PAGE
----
Sunday, October 26, 2014

Autumn Dreams

As I’ve been enjoying the beautiful fall colors, what better time to introduce Sharon McGregor, and her newest romance novella, Autumn Dreams, which takes place on the prairies in the late 1940s. 

Sharon is a west coast transplant from the Canadian prairies. Her imagination and story weaving got its start when she was an only child living on a farm. She’s moved on from cowgirl dreams to romance and mystery, but hasn’t lost her love for horses. When not writing or reading, she’s busy with the two shops she shares with her daughter- an ice cream and candy store and a bath boutique.  In spite of her eternal quest to escape the cold, she does spend time at ice rinks watching her grandchildren figure skate and play hockey. When she can summon up the nerve to get on a plane (she’s terrified of flying like Maddie in Northern Lights) she likes to visit with her son and grandchildren who are still knee deep in the prairies. Sharon loves endings with happy resolutions which is why she enjoys writing romance and cozy mysteries. Autumn Dreams (blurb below) is her second romance novella with Prism Books.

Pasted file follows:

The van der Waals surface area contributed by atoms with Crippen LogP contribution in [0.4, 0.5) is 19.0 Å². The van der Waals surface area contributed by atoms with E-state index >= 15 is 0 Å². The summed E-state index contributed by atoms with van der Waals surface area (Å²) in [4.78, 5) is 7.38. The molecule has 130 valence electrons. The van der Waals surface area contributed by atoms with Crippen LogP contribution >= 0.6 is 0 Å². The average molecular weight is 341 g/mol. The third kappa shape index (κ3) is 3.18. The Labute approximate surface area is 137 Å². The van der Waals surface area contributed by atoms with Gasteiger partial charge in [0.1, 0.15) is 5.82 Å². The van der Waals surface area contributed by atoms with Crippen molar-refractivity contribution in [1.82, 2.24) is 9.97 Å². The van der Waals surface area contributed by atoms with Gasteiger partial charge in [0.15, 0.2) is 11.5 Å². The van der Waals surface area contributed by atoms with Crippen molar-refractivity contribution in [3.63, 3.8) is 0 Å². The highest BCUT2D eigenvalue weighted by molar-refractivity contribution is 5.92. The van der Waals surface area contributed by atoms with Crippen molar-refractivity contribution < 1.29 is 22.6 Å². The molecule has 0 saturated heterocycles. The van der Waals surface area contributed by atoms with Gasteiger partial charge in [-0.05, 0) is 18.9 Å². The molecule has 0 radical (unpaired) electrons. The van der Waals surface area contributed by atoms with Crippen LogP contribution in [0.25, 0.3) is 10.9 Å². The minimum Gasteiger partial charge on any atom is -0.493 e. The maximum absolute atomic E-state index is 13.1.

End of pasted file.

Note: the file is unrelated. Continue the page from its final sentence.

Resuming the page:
Maggie arrives at her new teaching job, to board with a family she's prepared to like. What she isn't prepared for is her landlady's brother Marshall who seems to hate her on sight. She is captivated by Ellen's six year old daughter Emma who is having identity problems when faced with the arrival of a new baby. Then Ellen goes into labour in the middle of a storm and Maggie must face her fears to help. Along the way she helps a family grow closer together but what about her hopes for the future? Can she get past the wall Marshall has set up and does she really have a future here amongst the people she has grown to care for? 

Find Sharon’s  stories on Amazon by clicking on either title. Northern Lights is currently just $0.99 on Amazon for your Kindle.


  1. This looks to be a good book. It's on my TBR list. Thanks for introducing us to Sharon!

  2. I love the 1940s, sounds like a great story, Sharon!

    1. Thanks, Lynn. It's a great period in time-the war is over, society has changed as a result, but old time values still reign.